“Freedom is hammered out on the anvil of discussion, dissent, and debate.”  Those were the words of Vice President Hubert H. Humphrey, and despite their grandiose tone, I wholeheartedly agree with them.  Discussion is the catalyst for all social and political change in a democratic society.  Through informal debates, communities subconsciously make major decisions about how to deal with the problems surrounding them.  Even at BB&N, a place few would categorize as politically consequential, the substantive discussions prompted by nation-wide tragedies, such as the Sandy Hook massacre, and even community-based controversies, like the formation of the Men’s Issues Group, promote a “free-market” of ideologies and opinions that allows democratic communities to thrive.  By discussing the merits of having a Men’s Issues Group or more rigorous gun control laws, students transform the collective ideology that governs how our community makes decisions.

However, a meaningful discussion remains incomplete until all parties have had an equal opportunity to share their viewpoints. Despite knowing this, many students at BB&N abstain from the communal conversation, saying that they choose to refrain from taking part in potentially destructive arguments.  The logic behind this decision seems to be based around the idea that arguments are, by their nature, a corrupting force that distances members of a community from one another.  The fact that members of the BB&N community see argument as harmful worries me.  Arguments are intended to help communities form collective opinions on the topics being discussed.  This is not to say that everyone must share the same opinion on an issue after a discussion but that through debate we learn what solutions best satisfy everyone in the community, how much each person is willing to give and take on a given issue, and how we, as a society, want to take action on certain topics.  Only arguments in which a given party refuses to negotiate or even discuss the topic at hand can lead to the built-up resentment that causes truly harmful conflict in a community.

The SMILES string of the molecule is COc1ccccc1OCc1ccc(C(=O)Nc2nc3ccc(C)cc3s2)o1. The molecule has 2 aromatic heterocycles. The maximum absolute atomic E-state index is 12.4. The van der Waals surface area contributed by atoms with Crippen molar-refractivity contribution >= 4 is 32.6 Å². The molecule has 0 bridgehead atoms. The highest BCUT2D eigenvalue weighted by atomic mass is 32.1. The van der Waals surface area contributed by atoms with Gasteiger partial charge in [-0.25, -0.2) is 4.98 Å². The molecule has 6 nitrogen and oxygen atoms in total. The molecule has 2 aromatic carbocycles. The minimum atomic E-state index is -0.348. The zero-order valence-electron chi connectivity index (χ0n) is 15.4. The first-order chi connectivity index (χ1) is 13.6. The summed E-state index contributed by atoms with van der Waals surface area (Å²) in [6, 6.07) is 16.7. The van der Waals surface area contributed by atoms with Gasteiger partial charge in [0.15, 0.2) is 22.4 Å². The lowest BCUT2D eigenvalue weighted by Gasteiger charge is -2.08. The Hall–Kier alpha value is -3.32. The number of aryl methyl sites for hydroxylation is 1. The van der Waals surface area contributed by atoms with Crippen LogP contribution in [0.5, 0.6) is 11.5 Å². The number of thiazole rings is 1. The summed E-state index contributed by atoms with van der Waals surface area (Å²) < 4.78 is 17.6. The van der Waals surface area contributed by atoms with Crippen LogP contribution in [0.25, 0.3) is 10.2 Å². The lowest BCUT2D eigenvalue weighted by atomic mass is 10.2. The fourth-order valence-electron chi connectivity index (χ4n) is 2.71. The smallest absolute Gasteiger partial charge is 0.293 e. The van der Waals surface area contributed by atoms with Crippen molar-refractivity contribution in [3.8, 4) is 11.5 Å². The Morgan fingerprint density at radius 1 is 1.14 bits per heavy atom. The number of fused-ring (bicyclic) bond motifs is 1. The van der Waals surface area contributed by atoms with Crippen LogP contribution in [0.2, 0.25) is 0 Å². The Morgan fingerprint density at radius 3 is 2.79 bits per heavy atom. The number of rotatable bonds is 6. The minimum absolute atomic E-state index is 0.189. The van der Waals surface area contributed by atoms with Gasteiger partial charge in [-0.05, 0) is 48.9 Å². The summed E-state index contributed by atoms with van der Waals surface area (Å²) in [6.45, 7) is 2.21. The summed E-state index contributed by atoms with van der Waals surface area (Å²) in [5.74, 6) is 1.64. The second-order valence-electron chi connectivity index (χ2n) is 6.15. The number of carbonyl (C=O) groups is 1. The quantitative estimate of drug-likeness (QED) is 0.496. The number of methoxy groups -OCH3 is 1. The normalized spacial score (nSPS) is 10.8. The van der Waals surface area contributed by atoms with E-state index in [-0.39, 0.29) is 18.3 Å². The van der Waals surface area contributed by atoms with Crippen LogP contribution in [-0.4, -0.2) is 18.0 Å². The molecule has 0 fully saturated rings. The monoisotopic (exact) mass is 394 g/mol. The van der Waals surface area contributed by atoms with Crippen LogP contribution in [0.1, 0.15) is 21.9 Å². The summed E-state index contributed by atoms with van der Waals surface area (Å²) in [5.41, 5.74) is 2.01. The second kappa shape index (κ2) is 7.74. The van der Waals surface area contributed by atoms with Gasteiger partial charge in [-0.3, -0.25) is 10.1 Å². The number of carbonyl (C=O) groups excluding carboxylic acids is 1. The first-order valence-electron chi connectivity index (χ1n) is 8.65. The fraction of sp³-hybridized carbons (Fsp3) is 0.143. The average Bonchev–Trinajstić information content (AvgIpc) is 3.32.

Arguments are capable of fostering polarized, irreconcilable beliefs when the majority allows only the loudest minorities to control the conversation.  Radical minorities will always dominate the conversation when moderates refrain from discussing their opinions.  Even the most informal discussion about gun control with classmates helps the community better understand the opinions of which it is comprised.  In order to best satisfy everyone in our community, we first have to know everyone.  BB&N cannot make a well-informed decision about policies, such as school safety amidst fears of gun violence, if only the minorities speak up about those policies.  Open discussion is necessary to the wellbeing of a healthy community.  It helps groups reconcile differences and compromise on issues, but most importantly, it gives every individual a say in how our community functions.